The typhoon season in Japan runs from May through October, with most activity from July to September. Typhoons are tropical cyclones or giant hurricane-like whirlwinds. These storms, accompanied by heavy rainfall, can cover areas of up to 500 miles in diameter and generate winds up to 180 miles an hour. Typhoons that hit Japan are often accompanied by damaging high tides. Persons living in areas close to the ocean are especially at risk.
Landslides are also a serious concern during periods of heavy rain. Conditions for a landslide are particularly dangerous after rain has fallen at a rate of 20 mm or more an hour or when 100 mm of rain falls nonstop.
Typhoons are a very common occurrence and you will probably experience several during your time in Hyogo. A typical typhoon will mean strong wind and rain, and your school will probably be closed for the day. In most cases they don’t do any damage, so there’s no need to be too anxious about them, but you should be prepared.
- Secure or move inside outdoor items such as toys, grills, bicycles, furniture, plants and anything moveable on the balcony. Move potted plants and other heavy objects away from windows inside as well.
- Set your freezer to the coldest temperature setting to minimize spoilage if the power is cut off.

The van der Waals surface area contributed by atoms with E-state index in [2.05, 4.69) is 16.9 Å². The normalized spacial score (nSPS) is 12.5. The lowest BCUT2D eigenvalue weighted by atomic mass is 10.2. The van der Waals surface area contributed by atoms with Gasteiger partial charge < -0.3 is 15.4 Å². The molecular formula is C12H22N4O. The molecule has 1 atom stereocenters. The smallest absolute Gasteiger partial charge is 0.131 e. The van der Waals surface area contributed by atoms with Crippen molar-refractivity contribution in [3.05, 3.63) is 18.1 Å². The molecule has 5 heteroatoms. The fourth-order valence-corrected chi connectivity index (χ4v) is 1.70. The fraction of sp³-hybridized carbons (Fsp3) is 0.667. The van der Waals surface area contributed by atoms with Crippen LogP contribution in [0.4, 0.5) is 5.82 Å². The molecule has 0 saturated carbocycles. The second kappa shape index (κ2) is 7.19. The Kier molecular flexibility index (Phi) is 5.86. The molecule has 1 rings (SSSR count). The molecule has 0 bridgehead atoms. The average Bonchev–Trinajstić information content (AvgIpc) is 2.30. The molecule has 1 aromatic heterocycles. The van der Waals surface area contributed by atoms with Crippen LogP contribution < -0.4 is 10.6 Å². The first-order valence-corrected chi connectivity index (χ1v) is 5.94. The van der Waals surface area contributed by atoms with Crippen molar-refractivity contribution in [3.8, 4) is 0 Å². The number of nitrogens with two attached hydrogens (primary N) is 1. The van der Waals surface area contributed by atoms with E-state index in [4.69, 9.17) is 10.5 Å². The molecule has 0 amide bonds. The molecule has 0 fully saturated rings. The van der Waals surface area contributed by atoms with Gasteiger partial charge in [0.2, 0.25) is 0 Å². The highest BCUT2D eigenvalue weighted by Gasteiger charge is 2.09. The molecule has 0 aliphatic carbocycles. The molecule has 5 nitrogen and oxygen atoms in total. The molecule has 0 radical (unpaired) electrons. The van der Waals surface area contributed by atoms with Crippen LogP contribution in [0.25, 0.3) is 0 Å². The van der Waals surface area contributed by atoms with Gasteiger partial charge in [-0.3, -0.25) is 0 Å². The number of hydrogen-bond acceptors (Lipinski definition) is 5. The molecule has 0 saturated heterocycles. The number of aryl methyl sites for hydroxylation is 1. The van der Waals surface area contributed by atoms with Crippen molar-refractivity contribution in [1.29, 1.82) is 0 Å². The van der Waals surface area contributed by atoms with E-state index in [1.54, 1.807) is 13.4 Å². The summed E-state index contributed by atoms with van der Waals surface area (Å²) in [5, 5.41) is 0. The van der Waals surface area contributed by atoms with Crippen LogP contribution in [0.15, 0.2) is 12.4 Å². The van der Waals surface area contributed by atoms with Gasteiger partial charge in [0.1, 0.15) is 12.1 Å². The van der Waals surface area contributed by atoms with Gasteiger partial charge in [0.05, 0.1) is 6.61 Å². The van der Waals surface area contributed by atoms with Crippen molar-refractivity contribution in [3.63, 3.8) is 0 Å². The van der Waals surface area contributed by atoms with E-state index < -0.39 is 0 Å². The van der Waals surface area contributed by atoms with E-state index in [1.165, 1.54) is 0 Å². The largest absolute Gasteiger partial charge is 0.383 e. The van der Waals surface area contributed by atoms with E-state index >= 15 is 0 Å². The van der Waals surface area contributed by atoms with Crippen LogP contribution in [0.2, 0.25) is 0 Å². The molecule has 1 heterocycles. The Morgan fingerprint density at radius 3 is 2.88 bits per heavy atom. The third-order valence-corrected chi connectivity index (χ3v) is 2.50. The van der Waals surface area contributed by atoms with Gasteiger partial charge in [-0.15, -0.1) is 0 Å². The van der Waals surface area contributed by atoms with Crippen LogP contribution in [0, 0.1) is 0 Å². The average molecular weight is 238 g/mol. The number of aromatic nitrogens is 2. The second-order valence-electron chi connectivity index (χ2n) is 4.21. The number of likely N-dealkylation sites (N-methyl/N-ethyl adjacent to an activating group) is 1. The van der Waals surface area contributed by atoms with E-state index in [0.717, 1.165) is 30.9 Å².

- Watch for leaks around windows and doors. If the wind is strong enough, water may be blown into your home even if the windows are closed. Have handy towels, rags and mops.
- If the storm becomes severe, move into a hallway or area where there is the least exposure to external glass windows.
- Draw curtains across the windows to prevent against flying glass should windows crack.
- If a window breaks, place a mattress or sofa seat over the broken pane and secure it there with a heavy piece of furniture.
- A window on the side of the house away from the approaching storm should be cracked a few inches. This will compensate for the differences of indoor and outdoor air pressure.
- Remember that typhoons have “eyes”, areas in their center where the weather appears calm. If the eye passes over your area, it may appear that the storm has finished, with winds then picking up again as the remainder of the storm arrives.
- After the storm is over, check for broken glass, fallen trees and downed power lines which may present safety hazards near children’s school bus stops, outdoor trash areas, around your car, etc.
For more information on typhoons, including English language sources of information on typhoon conditions, please visit here.
The above information comes from the US embassy.